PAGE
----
Although Toulon was extensively bombed during World War II, the city’s heritage continues to reflect its architectural and artistic trends throughout the centuries. Provence, the historical presence of the French Navy and religion are the three main inspirations for these monuments, which we invite you to discover alone or in the company of a guide.
Fondly nicknamed “Cuverville” (literally meaning “bottom facing town”!) by the locals, this emblematic bronze figure sculpted by Louis-Joseph Daumas stands proudly on the port in front of the Town Hall, his left index finger pointing out to sea. The statue was inaugurated on May 1st, 1847 in honour of King Louis-Philippe.
Dating back to 1657, this massive door supporting the Town Hall balcony features two allegorical figures representing strength and weakness. Created by Marseilles-born sculptor Pierre Puget, the door luckily escaped the 1944 bombings which entirely destroyed the former Town Hall and adjacent port. Listed monument.
Built in the 18th century, this impressive door, whose pediment is supported by four Greek columns, now guards the entrance to the Naval Museum. It features a statue of Mars the god of War on its left and Minerva the goddess of wisdom on its right. Listed monument.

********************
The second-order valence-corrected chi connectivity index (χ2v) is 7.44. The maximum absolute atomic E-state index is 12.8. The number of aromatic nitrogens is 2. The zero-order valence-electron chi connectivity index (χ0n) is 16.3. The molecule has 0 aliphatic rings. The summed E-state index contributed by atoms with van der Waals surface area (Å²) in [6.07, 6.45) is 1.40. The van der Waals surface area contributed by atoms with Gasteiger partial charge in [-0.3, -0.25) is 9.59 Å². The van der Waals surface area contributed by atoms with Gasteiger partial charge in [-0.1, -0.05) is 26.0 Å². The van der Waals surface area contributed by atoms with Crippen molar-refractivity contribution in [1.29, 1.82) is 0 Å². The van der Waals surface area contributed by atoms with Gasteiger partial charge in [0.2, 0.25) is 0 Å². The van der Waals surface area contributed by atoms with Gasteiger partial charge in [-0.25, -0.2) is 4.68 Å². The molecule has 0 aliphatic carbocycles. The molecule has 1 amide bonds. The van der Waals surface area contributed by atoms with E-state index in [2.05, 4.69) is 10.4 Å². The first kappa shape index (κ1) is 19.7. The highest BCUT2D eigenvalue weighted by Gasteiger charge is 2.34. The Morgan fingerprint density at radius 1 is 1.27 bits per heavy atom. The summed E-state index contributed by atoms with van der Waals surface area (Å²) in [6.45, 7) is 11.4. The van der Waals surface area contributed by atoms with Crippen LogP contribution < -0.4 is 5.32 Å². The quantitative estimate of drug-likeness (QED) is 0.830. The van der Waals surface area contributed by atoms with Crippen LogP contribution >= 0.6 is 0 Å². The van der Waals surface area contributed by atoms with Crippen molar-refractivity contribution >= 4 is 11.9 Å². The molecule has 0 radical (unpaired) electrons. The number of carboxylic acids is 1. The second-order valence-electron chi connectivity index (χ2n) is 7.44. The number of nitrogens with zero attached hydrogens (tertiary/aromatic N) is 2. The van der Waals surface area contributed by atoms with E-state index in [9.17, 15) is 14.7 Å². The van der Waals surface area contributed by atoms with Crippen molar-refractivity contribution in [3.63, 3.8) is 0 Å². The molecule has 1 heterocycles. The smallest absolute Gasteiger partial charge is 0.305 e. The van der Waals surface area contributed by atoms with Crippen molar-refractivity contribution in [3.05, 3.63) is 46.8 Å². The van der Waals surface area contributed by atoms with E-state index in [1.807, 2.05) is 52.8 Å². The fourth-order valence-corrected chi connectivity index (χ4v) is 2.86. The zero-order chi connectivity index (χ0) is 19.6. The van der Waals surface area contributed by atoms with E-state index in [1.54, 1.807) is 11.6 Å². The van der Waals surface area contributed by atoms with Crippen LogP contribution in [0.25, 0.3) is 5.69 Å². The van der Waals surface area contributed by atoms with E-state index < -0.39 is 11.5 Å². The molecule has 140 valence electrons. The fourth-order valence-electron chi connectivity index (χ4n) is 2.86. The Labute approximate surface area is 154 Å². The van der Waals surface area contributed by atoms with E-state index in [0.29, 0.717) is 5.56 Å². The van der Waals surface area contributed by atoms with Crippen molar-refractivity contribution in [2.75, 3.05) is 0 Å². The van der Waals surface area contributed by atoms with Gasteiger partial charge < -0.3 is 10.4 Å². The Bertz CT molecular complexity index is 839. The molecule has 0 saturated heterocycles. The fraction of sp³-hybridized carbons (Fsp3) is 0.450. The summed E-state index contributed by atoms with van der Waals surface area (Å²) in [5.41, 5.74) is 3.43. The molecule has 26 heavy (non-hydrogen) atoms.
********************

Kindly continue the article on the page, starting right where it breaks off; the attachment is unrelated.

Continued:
Located inside the walls of the naval base, the clock tower is visible from the main entrance. Built on piles between 1772 and 1775 it was originally used as a lookout post, while the clock housed in the bell tower announced the start and end of the working day.
Set in the city’s old quarter, this monumental work is a faithful reproduction of the bow of an 18th century Royal vessel. The original figurehead, representing the Roman sea god Neptune, is exhibited at the Naval Museum.
This door, built in 1689, now adorns the old rope factory. The coat of arms framed with two children formerly featured several fleur de lis, which were erased at the time of the French Revolution.
Completed just before the French Revolution, this remarkable neo-classical church was originally a Temple dedicated to the atheistic “Cult of Reason and the Supreme Being”. It features a magnificent lit dome situated over the altar.
The city cathedral is over 900 years old! The building is a curious architectural hotchpotch resulting from the extension of the primitive 11th-century Romanesque church in the 17th century. Its classic façade, featuring baroque details, is topped by a massive bell (1740) and beautiful Provencal wrought iron bell tower. Although reworked several times, the interior has maintained its Gothic harmony, characterized by single vaults. Visitors can admire several interesting items, such as the Baroque marble and stucco alter created by Christophe Veyrier (nephew and student of Pierre Puget). Listed monument.
City centre -Port
This church was built in the 17th century to serve as a monastic chapel. With its curved and countercurved façade, it is typical of the baroque churches of 18th century Western Provence. Points of interest include a fine 18th century altarpiece in polychrome marble, plus walnut choir stalls, woodwork and cathedra carved by Sénéquier. Listed monument.